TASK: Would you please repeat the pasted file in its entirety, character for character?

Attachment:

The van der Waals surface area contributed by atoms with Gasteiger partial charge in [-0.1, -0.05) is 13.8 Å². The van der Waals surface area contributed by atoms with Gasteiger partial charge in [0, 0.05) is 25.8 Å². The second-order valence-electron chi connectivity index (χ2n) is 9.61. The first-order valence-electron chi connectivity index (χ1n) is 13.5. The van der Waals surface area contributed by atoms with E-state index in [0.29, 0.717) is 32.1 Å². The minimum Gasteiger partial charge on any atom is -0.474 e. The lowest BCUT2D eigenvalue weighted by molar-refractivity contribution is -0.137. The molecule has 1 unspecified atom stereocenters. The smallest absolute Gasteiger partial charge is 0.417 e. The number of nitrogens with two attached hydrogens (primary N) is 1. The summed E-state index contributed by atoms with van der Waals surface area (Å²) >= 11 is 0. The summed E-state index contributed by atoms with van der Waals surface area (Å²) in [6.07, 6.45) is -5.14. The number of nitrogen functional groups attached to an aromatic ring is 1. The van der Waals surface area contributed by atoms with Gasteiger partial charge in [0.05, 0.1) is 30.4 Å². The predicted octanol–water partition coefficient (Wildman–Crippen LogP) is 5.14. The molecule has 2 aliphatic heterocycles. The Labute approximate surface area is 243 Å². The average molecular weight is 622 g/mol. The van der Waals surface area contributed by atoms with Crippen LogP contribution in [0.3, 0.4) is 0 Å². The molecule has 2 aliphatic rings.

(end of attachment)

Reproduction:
The van der Waals surface area contributed by atoms with Gasteiger partial charge in [-0.1, -0.05) is 13.8 Å². The van der Waals surface area contributed by atoms with Gasteiger partial charge in [0, 0.05) is 25.8 Å². The second-order valence-electron chi connectivity index (χ2n) is 9.61. The first-order valence-electron chi connectivity index (χ1n) is 13.5. The van der Waals surface area contributed by atoms with E-state index in [0.29, 0.717) is 32.1 Å². The minimum Gasteiger partial charge on any atom is -0.474 e. The lowest BCUT2D eigenvalue weighted by molar-refractivity contribution is -0.137. The molecule has 1 unspecified atom stereocenters. The smallest absolute Gasteiger partial charge is 0.417 e. The number of nitrogens with two attached hydrogens (primary N) is 1. The summed E-state index contributed by atoms with van der Waals surface area (Å²) >= 11 is 0. The summed E-state index contributed by atoms with van der Waals surface area (Å²) in [6.07, 6.45) is -5.14. The number of nitrogen functional groups attached to an aromatic ring is 1. The van der Waals surface area contributed by atoms with Gasteiger partial charge in [0.05, 0.1) is 30.4 Å². The predicted octanol–water partition coefficient (Wildman–Crippen LogP) is 5.14. The molecule has 2 aliphatic heterocycles. The Labute approximate surface area is 243 Å². The average molecular weight is 622 g/mol. The van der Waals surface area contributed by atoms with Crippen LogP contribution in [0.3, 0.4) is 0 Å². The molecule has 2 aliphatic rings.